Every day it’s a race to prove who wants to be president the least.

I got an email from HillaryClinton.com in September asking for money. The subject line began, “If I am being honest …” When I saw it, I thought, “Oh for God’s sake, why start now?” If Clinton had started being honest five years ago or even one year ago, the American people would be carrying her to Washington on a flag-draped litter to install her in the White House while they sing old Methodist hymns.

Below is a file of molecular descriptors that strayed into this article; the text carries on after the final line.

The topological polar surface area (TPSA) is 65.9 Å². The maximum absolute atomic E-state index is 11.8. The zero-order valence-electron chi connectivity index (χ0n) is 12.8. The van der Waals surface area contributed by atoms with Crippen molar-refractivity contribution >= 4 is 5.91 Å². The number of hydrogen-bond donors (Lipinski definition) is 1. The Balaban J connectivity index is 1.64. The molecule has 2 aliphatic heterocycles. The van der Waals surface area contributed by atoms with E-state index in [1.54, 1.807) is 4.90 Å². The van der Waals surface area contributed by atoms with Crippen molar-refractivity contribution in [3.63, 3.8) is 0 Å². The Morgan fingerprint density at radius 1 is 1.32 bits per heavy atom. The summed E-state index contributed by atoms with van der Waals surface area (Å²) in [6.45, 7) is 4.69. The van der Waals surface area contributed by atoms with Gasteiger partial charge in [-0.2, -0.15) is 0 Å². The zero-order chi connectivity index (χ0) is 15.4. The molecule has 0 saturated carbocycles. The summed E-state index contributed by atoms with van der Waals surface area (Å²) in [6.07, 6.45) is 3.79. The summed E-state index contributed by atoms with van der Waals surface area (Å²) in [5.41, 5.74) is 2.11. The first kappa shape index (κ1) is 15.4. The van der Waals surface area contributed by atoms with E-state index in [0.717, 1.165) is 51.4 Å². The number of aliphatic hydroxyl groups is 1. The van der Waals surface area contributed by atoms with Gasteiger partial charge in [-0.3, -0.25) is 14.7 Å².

But she didn’t. She won’t or can’t. The only reasonable explanation left is that she will do anything, absolutely anything, to make Donald Trump president. The question is what she and Vladimir Putin have to gain.

David Mastio is the Deputy Editorial Page Editor of USA TODAY. Follow him on Twitter: @DavidMastio

About Scot McKnight

Scot McKnight is a recognized authority on the New Testament, early Christianity, and the historical Jesus. McKnight, author of more than fifty books, is the Professor of New Testament at Northern Seminary in Lombard, IL.